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Different doses of estradiol benzoate induce conditioned place preference
after paced mating
Rebeca Corona, Francisco J. Camacho, Patricia García-Horsman, Alfonso Guerrero,
Annette Ogando, Raúl G. Paredes⁎
Instituto de Neurobiología, Universidad Nacional Autónoma de México, Querétaro, México
a b s t r a c ta r t i c l ei n f o
Received 11 February 2011
Revised 26 May 2011
Accepted 27 May 2011
Available online 25 June 2011
The ovarian hormones estrogen and progesterone are required for the complete display of sexual behavior in
female rats. Paced mating produces a reward state in intact cycling and ovariectomized (OVX), hormonally
primed females as evaluated by the conditioned place preference (CPP) paradigm. Most of the studies that
have evaluated CPP induced by paced mating in OVX females have used relatively high doses of estradiol
benzoate (EB). In the present study we determined if different doses of EB, combined with progesterone (P),
could induce CPP after paced mating. For this purpose OVX female rats were divided in five groups that
received one of different doses of estradiol benzoate (5, 2.5, 1.25 or 0.625 μg estradiol+0.5 mg of
progesterone) before being allowed to pace the sexual interaction and conditioned in a CPP paradigm. We
found that the lowest dose of EB used (0.625 μg) significantly reduced the lordosis quotient and the lordosis
coefficient. Even though these females paced the sexual interaction, they didn't change its original preference,
suggesting that sexual interaction did not induce a positive affective, reward state. Females allowed to pace
the sexual interaction with higher doses of EB developed CPP after paced mating. These results indicate that a
threshold of estradiol is required for paced mating to induce CPP.
© 2011 Elsevier Inc. All rights reserved.
Sexual behavior in the female rat is complex and characterized by
two phases: proceptivity and receptivity. The proceptive phase
includes stereotyped movements like hopping, darting, and ear-
wiggling that are displayed to attract the male. The receptivity phase
is recognized by the lordosis reflex, in which the female arches her
back and lifts her tail to allow the male to make an intromission. One
important aspect of proceptive behaviors that is most commonly
observed under semi-natural or natural conditions is the approach
and withdrawal behavior (pacing or paced mating) by which the
female regulates the frequency and timing for receiving a stimulus
(mount, intromission, or ejaculations). Pacing behavior is readily
observed in laboratory conditions if the mating chamber is divided by
a removable partition with a hole in the bottom of sufficient size to
allow only the female to go from one side to the other (Erskine, 1989).
The complete display of female sexual behavior depends on the
action of the ovarian hormones estrogen and progesterone. In intact
females, estradiol (E) and progesterone (P) are elevated when they
are sexually receptive. In experimental models where females are
ovariectomized (OVX), the exogenous administration of E and P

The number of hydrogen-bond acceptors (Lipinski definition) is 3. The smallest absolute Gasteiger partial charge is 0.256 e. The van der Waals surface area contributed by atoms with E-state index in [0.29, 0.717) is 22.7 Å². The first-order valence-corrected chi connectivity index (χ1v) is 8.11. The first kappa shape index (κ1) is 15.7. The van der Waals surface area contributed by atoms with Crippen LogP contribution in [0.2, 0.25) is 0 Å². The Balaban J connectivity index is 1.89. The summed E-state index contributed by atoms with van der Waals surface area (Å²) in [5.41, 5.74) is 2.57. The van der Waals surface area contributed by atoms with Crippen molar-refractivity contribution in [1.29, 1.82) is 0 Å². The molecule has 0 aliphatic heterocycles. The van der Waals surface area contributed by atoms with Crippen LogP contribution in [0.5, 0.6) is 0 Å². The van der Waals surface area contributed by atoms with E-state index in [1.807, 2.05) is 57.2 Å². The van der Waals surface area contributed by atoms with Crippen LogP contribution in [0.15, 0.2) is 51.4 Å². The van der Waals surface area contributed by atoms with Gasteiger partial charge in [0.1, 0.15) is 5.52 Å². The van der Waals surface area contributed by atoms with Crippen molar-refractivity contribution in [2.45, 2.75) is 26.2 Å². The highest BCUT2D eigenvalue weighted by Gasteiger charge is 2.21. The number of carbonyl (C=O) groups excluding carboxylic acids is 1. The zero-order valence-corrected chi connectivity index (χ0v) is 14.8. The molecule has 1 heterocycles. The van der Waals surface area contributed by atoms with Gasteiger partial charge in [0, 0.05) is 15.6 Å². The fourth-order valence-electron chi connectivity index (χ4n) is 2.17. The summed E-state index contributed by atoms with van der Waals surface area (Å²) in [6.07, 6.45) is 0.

produces similar levels of receptivity and proceptivity, including
paced mating, as those seen in intact female rats (Zipse et al., 2000).
For example, it has been shown that a sexually receptive female rat
will exhibit paced mating behavior in response to a variety of
hormone priming regimens and that contact return latencies are not
affected by different doses of P (Brandling-Bennett et al., 1999; Fadem
et al., 1979; Gilman and Hitt, 1978). However, female rats exhibited
significantly longer contact return latencies when hormone treated
than when intact (Zipse et al., 2000). It has been argued that the
percent of exits after a stimulation received from the male appears to
be related to sensory discrimination, while contact return latencies to
the male are an index of sexual motivation (Erskine, 1992) this latter
factor could be modulated by different hormonal priming regimens.
Several groups (Agmo and Pfaff, 1999; Meerts and Clark, 2007;
Meerts and Clark, 2009a; Paredes, 2008; Paredes and Vazquez, 1999;
Pfaus et al., 2001) have extensively studied the appetitive aspect of
reproduction. Our group and others have demonstrated, using the
conditioned place preference paradigm (CPP), that this specific
pattern of controlling the sexual interaction is highly rewarding for
the female (Camacho et al., 2009; Coria-Avila et al., 2006; Garcia
Horsman and Paredes, 2004; Martinez and Paredes, 2001). In this
paradigm the positive rewarding components of the sexual interac-
tion are associated with a compartment that is not preferred at the
beginning of conditioning. When the females associate the positive
reward state produced by sexual behavior, they show a change of
Hormones and Behavior 60 (2011) 264–268
⁎ Corresponding author at: Instituto de Neurobiología, Apartado Postal 1–1141,
Querétaro, Qro. 76001, México. Fax: +52 442 234 0344.
E-mail address: email@example.com (R.G. Paredes).
0018-506X/$ – see front matter © 2011 Elsevier Inc. All rights reserved.
Contents lists available at ScienceDirect
Hormones and Behavior
journal homepage: www.elsevier.com/locate/yhbeh
Author's personal copy
preference; that is, they will now spend more time in the originally
non-preferred compartment. This reward state measured by CPP only
occurs when the female controls the sexual interaction (Camacho
et al., 2004; Martinez and Paredes, 2001; Paredes and Alonso, 1997).
Most of the studies in which we previously evaluated the reward
state induced by paced matingwere donein OVXfemales treated with
doses of estradiol that induced high levels of receptive and proceptive
behaviors. The aim of the present study was to evaluate different
doses of estradiol for the ability to modify pacing behavior, and
consequently, the reward state induced by this type of mating as